To create fresh and powerful new approaches to the complex challenges that America’s workers face, Congress and the Biden-Harris Administration should invest $100 million per year for 5 years to launch an Advanced Research Projects Agency for Labor (ARPA-L). ARPA-L’s mission will be to conduct high-impact R&D programs that create breakthroughs to meet America’s workforce challenges.
The COVID-19 pandemic has deeply exacerbated longstanding problems for America’s workers. Mismatches between workers’ skills and employers’ needs alongside persistent racial and gender inequities have long undercut opportunity. Moreover, work has continued to change due to technology and automation, globalization, and shifting relationships between workers and employers. Even before the COVID-19 crisis, many millions of Americans were not earning enough to support themselves and their families. These Americans are missing out on gainful work, while our economy and our society are missing out on their full contribution.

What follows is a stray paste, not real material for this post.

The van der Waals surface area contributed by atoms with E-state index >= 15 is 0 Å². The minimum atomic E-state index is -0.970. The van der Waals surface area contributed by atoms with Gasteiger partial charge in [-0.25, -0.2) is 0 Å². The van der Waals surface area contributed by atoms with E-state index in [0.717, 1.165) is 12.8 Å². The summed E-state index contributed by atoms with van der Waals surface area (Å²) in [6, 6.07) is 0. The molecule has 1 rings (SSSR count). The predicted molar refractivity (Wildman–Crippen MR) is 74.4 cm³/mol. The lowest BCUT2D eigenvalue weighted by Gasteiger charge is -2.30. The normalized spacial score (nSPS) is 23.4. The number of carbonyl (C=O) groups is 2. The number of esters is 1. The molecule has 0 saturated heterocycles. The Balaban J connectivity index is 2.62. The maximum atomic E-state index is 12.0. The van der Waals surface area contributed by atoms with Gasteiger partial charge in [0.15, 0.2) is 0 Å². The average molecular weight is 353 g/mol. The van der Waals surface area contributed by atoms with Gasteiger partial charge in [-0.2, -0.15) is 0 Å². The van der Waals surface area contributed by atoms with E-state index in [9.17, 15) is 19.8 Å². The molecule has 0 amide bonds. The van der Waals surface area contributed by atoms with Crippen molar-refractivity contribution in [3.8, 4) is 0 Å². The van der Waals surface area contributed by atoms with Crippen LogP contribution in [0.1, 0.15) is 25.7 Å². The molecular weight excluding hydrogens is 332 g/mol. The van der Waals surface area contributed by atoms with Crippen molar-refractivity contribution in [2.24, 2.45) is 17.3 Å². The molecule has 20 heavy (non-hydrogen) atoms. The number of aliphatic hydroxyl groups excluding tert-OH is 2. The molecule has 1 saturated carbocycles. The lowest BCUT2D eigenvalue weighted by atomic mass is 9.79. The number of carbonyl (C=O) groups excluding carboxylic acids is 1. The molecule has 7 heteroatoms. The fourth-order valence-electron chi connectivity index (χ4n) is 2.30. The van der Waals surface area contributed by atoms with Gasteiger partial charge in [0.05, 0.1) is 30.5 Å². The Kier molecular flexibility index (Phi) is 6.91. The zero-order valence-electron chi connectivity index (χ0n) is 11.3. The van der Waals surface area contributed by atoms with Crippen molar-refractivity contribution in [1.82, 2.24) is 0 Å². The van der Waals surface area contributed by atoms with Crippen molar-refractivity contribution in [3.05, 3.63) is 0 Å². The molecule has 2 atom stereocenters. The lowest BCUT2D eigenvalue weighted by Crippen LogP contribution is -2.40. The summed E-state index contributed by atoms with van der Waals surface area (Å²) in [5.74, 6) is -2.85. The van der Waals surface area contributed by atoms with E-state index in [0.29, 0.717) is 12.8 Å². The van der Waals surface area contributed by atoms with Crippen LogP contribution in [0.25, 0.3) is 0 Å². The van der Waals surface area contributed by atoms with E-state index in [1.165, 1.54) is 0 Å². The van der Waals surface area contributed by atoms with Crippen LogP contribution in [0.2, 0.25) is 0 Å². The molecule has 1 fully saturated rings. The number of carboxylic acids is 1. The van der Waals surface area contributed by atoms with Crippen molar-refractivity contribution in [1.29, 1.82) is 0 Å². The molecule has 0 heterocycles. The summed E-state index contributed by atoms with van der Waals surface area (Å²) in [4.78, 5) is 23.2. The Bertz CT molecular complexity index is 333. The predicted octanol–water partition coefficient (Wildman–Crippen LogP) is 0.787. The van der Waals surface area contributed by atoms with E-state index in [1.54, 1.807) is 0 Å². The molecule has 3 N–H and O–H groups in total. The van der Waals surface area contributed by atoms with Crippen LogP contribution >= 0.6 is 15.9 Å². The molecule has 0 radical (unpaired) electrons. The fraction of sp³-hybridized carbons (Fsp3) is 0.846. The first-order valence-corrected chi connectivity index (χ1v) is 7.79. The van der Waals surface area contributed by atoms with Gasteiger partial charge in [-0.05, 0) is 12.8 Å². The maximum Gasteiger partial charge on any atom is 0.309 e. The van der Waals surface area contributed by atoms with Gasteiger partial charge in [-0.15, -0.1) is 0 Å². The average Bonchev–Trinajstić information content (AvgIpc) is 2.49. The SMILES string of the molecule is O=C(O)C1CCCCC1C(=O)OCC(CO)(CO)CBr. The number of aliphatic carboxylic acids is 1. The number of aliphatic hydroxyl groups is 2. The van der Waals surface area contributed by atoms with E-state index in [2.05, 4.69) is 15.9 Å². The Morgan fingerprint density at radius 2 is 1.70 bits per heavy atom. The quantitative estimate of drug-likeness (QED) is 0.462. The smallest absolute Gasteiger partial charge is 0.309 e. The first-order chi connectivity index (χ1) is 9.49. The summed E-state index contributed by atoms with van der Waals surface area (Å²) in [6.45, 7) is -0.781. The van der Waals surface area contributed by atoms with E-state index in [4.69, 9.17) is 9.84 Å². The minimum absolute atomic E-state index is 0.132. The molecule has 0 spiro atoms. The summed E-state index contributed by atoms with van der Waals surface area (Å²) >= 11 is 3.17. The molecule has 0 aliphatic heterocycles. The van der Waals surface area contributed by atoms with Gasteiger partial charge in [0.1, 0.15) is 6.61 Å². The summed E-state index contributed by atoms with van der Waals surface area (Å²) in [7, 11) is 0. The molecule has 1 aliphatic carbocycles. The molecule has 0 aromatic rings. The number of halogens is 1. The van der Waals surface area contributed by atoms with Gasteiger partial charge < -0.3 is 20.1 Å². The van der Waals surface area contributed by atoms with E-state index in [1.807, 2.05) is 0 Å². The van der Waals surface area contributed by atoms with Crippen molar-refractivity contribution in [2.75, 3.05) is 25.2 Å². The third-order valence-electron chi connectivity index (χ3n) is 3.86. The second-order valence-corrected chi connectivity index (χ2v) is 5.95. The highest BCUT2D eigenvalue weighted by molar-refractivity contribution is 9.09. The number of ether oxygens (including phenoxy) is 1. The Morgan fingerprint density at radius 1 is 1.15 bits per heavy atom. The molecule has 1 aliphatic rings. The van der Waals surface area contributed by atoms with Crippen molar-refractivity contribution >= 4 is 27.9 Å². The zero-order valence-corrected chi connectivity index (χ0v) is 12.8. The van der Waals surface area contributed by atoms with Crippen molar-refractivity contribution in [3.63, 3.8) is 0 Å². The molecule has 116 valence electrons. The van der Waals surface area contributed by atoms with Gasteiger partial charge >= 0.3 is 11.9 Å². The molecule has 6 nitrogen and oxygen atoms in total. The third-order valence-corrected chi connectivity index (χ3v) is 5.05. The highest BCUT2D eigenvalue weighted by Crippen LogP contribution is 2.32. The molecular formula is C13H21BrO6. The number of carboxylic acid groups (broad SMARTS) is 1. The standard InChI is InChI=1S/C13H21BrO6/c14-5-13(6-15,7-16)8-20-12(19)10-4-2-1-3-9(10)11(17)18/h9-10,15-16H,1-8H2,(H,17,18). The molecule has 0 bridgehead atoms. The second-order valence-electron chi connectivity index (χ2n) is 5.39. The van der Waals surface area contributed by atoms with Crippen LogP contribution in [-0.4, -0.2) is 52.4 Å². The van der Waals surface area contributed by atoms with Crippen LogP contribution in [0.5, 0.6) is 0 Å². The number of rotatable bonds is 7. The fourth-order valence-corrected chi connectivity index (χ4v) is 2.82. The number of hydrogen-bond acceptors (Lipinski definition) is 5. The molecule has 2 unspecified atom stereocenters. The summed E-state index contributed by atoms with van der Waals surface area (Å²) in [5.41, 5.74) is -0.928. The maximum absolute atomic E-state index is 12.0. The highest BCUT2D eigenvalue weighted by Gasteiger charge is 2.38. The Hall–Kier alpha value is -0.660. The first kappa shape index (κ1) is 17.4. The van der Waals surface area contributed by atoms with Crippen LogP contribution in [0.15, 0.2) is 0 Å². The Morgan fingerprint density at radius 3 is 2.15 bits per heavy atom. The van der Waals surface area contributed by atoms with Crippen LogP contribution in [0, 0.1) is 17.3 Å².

With current advances in information technology, data science, applied social sciences, and learning science, this moment calls for an ambitious initiative to tackle the longstanding challenges for America’s workers. The Federal Government should launch an ARPA-L to research, develop, and test breakthrough approaches that boost workers’ skills and harness data to open new opportunities. By drawing from the operating model of prior ARPA organizations and adapting it to these challenges, ARPA-L’s programs can make it possible to ameliorate underemployment and unemployment and transform the future of work.
To initiate ARPA-L, Congress should provide a budget of $100 million per year over a five-year period. The Biden-Harris Administration and the Secretary of Labor should appoint a highly qualified director and provide that individual with the support needed to succeed. By creating this independent agency at the Department of Labor (DOL), Congress, the White House, and DOL can create opportunity for the U.S. workforce for decades to come.